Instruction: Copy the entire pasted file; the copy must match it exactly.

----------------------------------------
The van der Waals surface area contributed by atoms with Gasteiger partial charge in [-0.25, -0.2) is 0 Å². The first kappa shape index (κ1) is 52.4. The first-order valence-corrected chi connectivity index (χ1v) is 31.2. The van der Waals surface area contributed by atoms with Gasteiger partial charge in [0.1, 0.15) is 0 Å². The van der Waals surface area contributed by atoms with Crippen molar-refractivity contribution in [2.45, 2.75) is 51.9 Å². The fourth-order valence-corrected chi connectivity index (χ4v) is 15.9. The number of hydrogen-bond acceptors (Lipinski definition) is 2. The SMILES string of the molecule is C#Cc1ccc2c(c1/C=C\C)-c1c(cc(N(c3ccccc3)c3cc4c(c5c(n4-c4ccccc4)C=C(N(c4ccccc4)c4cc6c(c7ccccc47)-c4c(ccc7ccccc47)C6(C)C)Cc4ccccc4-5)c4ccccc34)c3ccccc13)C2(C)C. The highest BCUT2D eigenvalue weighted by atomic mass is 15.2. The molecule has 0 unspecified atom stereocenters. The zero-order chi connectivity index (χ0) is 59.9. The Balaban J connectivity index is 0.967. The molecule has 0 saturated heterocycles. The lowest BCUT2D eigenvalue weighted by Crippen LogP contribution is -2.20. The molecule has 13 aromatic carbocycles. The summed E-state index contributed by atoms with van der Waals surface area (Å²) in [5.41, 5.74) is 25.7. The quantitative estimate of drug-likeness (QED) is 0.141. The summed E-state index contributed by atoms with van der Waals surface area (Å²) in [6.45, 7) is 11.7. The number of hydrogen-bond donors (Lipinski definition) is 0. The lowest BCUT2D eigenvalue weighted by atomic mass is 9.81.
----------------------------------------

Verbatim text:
The van der Waals surface area contributed by atoms with Gasteiger partial charge in [-0.25, -0.2) is 0 Å². The first kappa shape index (κ1) is 52.4. The first-order valence-corrected chi connectivity index (χ1v) is 31.2. The van der Waals surface area contributed by atoms with Gasteiger partial charge in [0.1, 0.15) is 0 Å². The van der Waals surface area contributed by atoms with Crippen molar-refractivity contribution in [2.45, 2.75) is 51.9 Å². The fourth-order valence-corrected chi connectivity index (χ4v) is 15.9. The number of hydrogen-bond acceptors (Lipinski definition) is 2. The SMILES string of the molecule is C#Cc1ccc2c(c1/C=C\C)-c1c(cc(N(c3ccccc3)c3cc4c(c5c(n4-c4ccccc4)C=C(N(c4ccccc4)c4cc6c(c7ccccc47)-c4c(ccc7ccccc47)C6(C)C)Cc4ccccc4-5)c4ccccc34)c3ccccc13)C2(C)C. The highest BCUT2D eigenvalue weighted by atomic mass is 15.2. The molecule has 0 unspecified atom stereocenters. The zero-order chi connectivity index (χ0) is 59.9. The Balaban J connectivity index is 0.967. The molecule has 0 saturated heterocycles. The lowest BCUT2D eigenvalue weighted by Crippen LogP contribution is -2.20. The molecule has 13 aromatic carbocycles. The summed E-state index contributed by atoms with van der Waals surface area (Å²) in [5.41, 5.74) is 25.7. The quantitative estimate of drug-likeness (QED) is 0.141. The summed E-state index contributed by atoms with van der Waals surface area (Å²) in [6.45, 7) is 11.7. The number of hydrogen-bond donors (Lipinski definition) is 0. The lowest BCUT2D eigenvalue weighted by atomic mass is 9.81.